But… what about my cat? or my other dog? Will a male or Female be better?
You’ll find these answers and more as you scroll down this page….
How do these dogs get along with Cats?
Cat Families: For people who like cats, no worries because both our males and females love cats! Or coarse, this all depends upon the cat too, but we have never heard of a Polarbear yet that has not won them over! (See the cat video below)
How do Polarbear Shepherds get along with other dogs?
Both sexes socialize well with other dogs as long as they are given an introduction period in a neutral area in advance. Our Polarbear brand of GSD is lower on "prey drive" which is one or the traits that determines whether or not a dog will dominate another dog. We have never had to keep any of our dogs apart and they all live together in harmony. One thing that most dog trainers and other experienced handlers agree is that if you already have one dog, your next one should ideally be of the opposite sex. While it may be possible to bring two male dogs together it is much more difficult to have two females sharing the same space. Females sometimes don't get along (think teenage daughters!) The female-female hostility has its roots in the reproductive instincts, and even if spayed, a female will still have the tendency to fight for alpha status with another female.
Should I choose a Male or a Female?
Our males and females are equally loving, intelligent, and amazing family members that take little correction and quickly learn what you expect of them. Below are a few differences to consider:
Size: Our female adults (2 yrs. +) usually weigh between 70-85 #. Males weigh between 80-110# Males have about an inch height advantage over females.
Training: For those inexperienced to the shepherd breed, our females are said to be slightly easier to handle because for the most part they are not quite so large. If, on the other hand you have experience with shepherds and like a larger dog, you may want to consider a male.
Urination: Females can hold their urine longer than males—some can wait as long as 12 hours if necessary—which might be an advantage in a household where no one is home during the day. Both males and females are almost immediately housebroken by nine (9) weeks of age. On walks, a female will usually empty her bladder all at once. A male dog may urinate in little spurts her and there, and it can seem to take him forever to relieve himself, especially on cold winter nights.
Children and the elderly: All of our Polarbears make loving companions for a child or an elderly person, however if given a choice and especially if we are talking about children under eight (8) years of age, we recommend our females. Our females are naturally nurturing and protective toward children. They have natural "mothering" abilities and understand that quick movements and the occassional tail pulling is not a threat. For those who have children older than eight (8) years of age, you may like a male. It's our experience that a male dogs can benefit boys, in particular those who may have fewer verbal skills. Boys just seem to connect with our dogs and become best friends.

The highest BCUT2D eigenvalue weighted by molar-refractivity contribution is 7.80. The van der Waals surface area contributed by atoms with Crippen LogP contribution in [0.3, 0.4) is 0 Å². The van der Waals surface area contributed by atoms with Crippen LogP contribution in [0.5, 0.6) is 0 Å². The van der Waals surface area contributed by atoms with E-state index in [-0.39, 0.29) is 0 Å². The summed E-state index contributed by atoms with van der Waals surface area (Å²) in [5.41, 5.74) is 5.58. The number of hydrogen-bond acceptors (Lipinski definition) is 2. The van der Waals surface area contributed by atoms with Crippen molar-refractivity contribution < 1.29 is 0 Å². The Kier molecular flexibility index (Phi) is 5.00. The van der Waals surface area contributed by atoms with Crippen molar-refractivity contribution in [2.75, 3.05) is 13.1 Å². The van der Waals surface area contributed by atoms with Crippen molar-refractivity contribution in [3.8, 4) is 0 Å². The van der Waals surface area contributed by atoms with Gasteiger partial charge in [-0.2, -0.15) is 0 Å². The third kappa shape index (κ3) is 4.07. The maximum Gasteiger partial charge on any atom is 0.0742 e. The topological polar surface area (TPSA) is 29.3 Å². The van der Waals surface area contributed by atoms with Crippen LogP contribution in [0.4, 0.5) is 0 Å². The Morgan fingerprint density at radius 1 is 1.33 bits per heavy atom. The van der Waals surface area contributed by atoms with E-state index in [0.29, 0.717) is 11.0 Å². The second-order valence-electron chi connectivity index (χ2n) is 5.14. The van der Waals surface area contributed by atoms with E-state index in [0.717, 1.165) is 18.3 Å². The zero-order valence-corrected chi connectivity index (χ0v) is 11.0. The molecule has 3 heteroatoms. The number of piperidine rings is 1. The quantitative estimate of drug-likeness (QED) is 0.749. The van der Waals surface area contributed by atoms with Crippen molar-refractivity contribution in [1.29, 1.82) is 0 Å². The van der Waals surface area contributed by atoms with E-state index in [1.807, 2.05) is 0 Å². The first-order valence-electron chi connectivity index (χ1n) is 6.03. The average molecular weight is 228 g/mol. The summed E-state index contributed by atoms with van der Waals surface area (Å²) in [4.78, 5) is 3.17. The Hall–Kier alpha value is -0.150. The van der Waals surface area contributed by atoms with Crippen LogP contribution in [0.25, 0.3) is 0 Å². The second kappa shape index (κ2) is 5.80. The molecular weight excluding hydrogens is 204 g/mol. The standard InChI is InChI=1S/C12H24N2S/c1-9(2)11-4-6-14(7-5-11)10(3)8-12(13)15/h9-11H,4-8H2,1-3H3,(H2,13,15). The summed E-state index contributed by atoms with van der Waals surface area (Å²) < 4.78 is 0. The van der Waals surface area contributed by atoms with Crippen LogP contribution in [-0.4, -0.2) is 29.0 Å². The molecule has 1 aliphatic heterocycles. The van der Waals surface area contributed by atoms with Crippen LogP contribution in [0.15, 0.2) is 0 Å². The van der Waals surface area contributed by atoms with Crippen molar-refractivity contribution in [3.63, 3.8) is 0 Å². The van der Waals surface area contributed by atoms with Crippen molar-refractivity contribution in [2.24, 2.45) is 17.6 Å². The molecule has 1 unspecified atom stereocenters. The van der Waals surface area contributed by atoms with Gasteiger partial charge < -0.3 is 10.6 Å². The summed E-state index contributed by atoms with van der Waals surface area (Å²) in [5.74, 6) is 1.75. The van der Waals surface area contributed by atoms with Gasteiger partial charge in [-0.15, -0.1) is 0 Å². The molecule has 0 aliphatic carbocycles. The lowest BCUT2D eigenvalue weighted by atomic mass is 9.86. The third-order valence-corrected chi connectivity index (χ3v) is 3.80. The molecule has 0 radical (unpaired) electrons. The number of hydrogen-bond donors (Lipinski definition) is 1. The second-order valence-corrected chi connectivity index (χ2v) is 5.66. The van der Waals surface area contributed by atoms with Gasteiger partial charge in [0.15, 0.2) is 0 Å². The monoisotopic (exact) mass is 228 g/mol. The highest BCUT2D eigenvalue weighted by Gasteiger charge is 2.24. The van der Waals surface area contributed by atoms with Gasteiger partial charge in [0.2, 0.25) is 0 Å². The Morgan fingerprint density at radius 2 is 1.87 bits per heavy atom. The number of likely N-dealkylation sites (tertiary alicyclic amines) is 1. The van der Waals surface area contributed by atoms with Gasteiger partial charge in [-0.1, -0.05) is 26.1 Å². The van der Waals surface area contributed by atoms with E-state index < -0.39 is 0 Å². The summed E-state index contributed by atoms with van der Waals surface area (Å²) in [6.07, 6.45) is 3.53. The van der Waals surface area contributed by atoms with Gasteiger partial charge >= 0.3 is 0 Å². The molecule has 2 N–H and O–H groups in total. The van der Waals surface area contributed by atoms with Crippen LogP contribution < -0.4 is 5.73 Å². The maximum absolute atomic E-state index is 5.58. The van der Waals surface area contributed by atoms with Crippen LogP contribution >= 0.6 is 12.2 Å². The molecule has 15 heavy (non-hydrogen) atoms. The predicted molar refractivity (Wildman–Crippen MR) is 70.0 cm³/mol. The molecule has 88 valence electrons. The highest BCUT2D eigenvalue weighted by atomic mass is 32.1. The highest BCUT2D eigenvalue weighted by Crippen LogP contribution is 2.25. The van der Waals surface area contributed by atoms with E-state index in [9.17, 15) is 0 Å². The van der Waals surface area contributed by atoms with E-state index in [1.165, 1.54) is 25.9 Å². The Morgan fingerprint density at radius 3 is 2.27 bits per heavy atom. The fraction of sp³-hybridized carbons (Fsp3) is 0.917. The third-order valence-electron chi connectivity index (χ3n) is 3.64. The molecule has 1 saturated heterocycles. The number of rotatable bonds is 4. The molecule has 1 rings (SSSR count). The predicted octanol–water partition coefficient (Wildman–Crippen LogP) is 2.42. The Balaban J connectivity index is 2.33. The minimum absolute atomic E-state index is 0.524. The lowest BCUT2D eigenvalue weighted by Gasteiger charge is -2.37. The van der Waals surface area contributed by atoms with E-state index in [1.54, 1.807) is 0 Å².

Prey Drive: All dogs, males and females, have prey drive. Prey drive is one of our most important tests when we determine which dogs to breed as parents of our puppies. We want ideal companion dogs for our clients, that is after all why our dogs have superior temperaments. This is why we look for dogs that don’t exhibit the prey drive. When dogs exhibit dominance, particularly towards humans, they are demonstrating "high prey drive". The majority of shepherd breeders, in our opinion, have no clue that they are breeding dogs with high prey drive. These are "working class" dogs you hear about on the news as a result of dogs that bite or have high anxiety. High prey drive dogs are ideal for law enforcement, protection, and as working dogs, not so much for the average family with children!
House Dogs: Both males and female Polarbears are extremely well-mannered. Think for a moment of your favorite visitor to your home or house guest, our Polarbears are very respectful and well-mannered indoors. It is yet another reason people love our dogs! As house dogs, some people believe it is a little easier to live with a female due to their smaller size.
Protection: If personal protection is a priority, as a general rule males are larger and stronger and make better guard dogs for personal and home protection. As they age, our males become very focused on protecting their territory, including their family members, so if you desire the best in protection and patrol, then yes, a male is better. Females also make excellent guard dogs and if necessary will put their lives on the line to protect their owners. The difference, again, is size. Many of our females are equally impressive in size and their barks just as intimidating! Any of our clients can tell you that any intruder that comes onto their property that a Polarbear suspects is up to no good will have little chance of succeeding and will be sorry for doing so! The difference between a Polarbear and other dogs, in these circumstances, is that our dogs know the difference between a real threat and a perceived threat. Again, genetics. If you follow our guidelines, particularly socializing your puppy in a prescribed puppy class, you can't go wrong. The protection our Polarbears provide is priceless.